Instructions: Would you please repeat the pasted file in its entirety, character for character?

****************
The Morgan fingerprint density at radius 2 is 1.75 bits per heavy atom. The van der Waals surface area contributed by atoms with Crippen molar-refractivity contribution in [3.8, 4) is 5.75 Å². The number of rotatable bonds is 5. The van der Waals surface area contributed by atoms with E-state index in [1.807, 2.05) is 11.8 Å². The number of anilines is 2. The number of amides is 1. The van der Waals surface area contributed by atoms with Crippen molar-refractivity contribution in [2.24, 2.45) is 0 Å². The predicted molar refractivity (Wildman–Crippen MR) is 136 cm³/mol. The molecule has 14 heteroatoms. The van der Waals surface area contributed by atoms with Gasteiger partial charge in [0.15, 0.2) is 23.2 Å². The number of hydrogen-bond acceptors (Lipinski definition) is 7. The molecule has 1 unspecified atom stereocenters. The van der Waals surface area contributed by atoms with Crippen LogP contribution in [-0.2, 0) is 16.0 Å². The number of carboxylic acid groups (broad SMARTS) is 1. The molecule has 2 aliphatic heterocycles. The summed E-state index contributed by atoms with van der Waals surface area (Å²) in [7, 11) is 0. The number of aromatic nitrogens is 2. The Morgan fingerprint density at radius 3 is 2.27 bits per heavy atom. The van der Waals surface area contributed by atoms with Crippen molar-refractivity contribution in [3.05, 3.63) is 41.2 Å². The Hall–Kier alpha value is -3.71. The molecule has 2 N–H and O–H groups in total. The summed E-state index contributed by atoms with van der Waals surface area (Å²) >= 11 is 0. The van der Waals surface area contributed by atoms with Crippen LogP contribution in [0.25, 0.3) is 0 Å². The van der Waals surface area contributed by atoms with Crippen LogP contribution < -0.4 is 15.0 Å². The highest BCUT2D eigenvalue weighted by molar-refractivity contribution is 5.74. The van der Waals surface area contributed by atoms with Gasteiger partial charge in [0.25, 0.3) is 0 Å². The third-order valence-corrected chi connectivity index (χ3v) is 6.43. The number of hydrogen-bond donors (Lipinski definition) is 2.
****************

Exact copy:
The Morgan fingerprint density at radius 2 is 1.75 bits per heavy atom. The van der Waals surface area contributed by atoms with Crippen molar-refractivity contribution in [3.8, 4) is 5.75 Å². The number of rotatable bonds is 5. The van der Waals surface area contributed by atoms with E-state index in [1.807, 2.05) is 11.8 Å². The number of anilines is 2. The number of amides is 1. The van der Waals surface area contributed by atoms with Crippen molar-refractivity contribution in [2.24, 2.45) is 0 Å². The predicted molar refractivity (Wildman–Crippen MR) is 136 cm³/mol. The molecule has 14 heteroatoms. The van der Waals surface area contributed by atoms with Gasteiger partial charge in [0.15, 0.2) is 23.2 Å². The number of hydrogen-bond acceptors (Lipinski definition) is 7. The molecule has 1 unspecified atom stereocenters. The van der Waals surface area contributed by atoms with Crippen LogP contribution in [-0.2, 0) is 16.0 Å². The number of carboxylic acid groups (broad SMARTS) is 1. The molecule has 2 aliphatic heterocycles. The summed E-state index contributed by atoms with van der Waals surface area (Å²) in [7, 11) is 0. The number of aromatic nitrogens is 2. The Morgan fingerprint density at radius 3 is 2.27 bits per heavy atom. The van der Waals surface area contributed by atoms with Crippen molar-refractivity contribution in [3.05, 3.63) is 41.2 Å². The Hall–Kier alpha value is -3.71. The molecule has 2 N–H and O–H groups in total. The summed E-state index contributed by atoms with van der Waals surface area (Å²) >= 11 is 0. The van der Waals surface area contributed by atoms with Crippen LogP contribution in [0.25, 0.3) is 0 Å². The van der Waals surface area contributed by atoms with Crippen LogP contribution < -0.4 is 15.0 Å². The highest BCUT2D eigenvalue weighted by molar-refractivity contribution is 5.74. The van der Waals surface area contributed by atoms with Gasteiger partial charge in [0.25, 0.3) is 0 Å². The third-order valence-corrected chi connectivity index (χ3v) is 6.43. The number of hydrogen-bond donors (Lipinski definition) is 2.